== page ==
Frankenstein (1818)

Mary Shelley ed. Marilyn Butler (Oxford, 1993)

Mary Shelley, FrankensteinRecommended by Jimmy Packham

Mary Shelley’s ubiquitous novel might seem like an obvious choice: “not this one again!” But I want to use this novel to gesture towards what I think is one of the most exciting – and what I believe is currently one of the most urgent – strands of landscape and environmental thinking: the ecogothic. Frankenstein straddles the Romantic and gothic traditions, and nowhere more so than in its portrait of the various (the myriad!) landscapes through which Victor and his creation travel. As a representative ecogothic text, the novel departs from the vision of nature generally associated with conventional Romanticism, and asks us to see nature as strange and estranging, unfamiliar and disquieting. More than this, however, this is a book that wants us to think ethically about our engagement with the natural world: the creature (himself a horrifying amalgam of nature and culture) works hard to establish a compassionate ethics, rooted in his experiences of nature and animal life. Frankenstein also reminds us how natural the apparently unnatural monsters that haunt our horror stories truly are: from The Odyssey and Beowulf, through Frankenstein, to more recent fare like Jeff Vandermeer’s Annihilation (2014) and the Godzilla franchise (1954-present). Indeed, in Godzilla I think we have a contemporary creature that rivals Frankenstein’s monster as the most compelling modern myth to illuminate humanity’s ambivalent relationship with the natural world: Godzilla returns to us at moments of ecological and global crisis, to restore a kind of harmony to the natural world, but does so while wreaking terrible destruction on human civilisation.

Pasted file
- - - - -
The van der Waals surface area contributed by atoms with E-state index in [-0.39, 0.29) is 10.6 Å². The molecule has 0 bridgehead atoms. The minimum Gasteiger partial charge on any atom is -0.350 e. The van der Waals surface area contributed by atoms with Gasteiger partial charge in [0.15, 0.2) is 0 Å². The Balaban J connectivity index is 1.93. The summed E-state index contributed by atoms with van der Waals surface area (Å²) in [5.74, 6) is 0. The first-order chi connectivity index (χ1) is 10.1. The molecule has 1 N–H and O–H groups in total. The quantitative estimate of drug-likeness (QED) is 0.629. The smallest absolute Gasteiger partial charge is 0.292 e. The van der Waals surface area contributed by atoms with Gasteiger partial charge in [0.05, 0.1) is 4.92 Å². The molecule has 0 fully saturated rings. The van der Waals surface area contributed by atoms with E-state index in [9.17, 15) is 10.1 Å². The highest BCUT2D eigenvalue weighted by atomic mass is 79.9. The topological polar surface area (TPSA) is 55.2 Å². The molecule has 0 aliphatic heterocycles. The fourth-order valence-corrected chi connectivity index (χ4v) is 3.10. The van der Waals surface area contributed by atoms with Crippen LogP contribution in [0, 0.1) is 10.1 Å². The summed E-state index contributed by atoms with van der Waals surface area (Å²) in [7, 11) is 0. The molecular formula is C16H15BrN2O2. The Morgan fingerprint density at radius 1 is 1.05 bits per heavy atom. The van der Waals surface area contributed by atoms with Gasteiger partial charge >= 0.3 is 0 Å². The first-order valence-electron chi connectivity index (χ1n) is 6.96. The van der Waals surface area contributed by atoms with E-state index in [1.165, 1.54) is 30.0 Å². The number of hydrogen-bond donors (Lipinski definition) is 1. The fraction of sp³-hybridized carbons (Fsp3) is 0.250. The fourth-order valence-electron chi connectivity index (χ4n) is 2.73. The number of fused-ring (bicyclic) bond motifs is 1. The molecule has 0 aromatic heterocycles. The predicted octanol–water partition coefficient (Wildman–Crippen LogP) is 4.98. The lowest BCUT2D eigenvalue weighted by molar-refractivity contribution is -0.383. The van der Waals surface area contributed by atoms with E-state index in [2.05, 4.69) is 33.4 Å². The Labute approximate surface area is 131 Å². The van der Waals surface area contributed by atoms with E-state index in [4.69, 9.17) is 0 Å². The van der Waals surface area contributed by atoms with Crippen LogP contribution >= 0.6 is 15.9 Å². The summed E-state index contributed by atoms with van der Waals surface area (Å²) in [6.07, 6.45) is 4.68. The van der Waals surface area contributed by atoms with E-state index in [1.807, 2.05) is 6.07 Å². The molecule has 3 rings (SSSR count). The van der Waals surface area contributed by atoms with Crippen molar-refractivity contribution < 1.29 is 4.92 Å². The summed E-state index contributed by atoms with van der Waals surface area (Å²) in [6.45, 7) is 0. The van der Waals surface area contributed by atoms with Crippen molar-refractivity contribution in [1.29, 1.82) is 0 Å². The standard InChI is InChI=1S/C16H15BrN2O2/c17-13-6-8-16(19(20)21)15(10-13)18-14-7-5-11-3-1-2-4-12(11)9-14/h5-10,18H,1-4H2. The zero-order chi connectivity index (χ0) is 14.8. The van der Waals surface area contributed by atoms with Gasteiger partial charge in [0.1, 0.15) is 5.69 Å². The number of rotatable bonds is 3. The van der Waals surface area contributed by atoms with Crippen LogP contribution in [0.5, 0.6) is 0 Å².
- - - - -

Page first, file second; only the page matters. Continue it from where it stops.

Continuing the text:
The Poetry of Clare, Hopkins, Thomas, and Gurney: Lyric Individualism

Andrew Hodgson (Basingstoke, 2020)

Andrew Hodgson, The Poetry of Clare, Hopkins, Thomas, and Gurney: Lyric IndividualismRecommended by Jessica Fay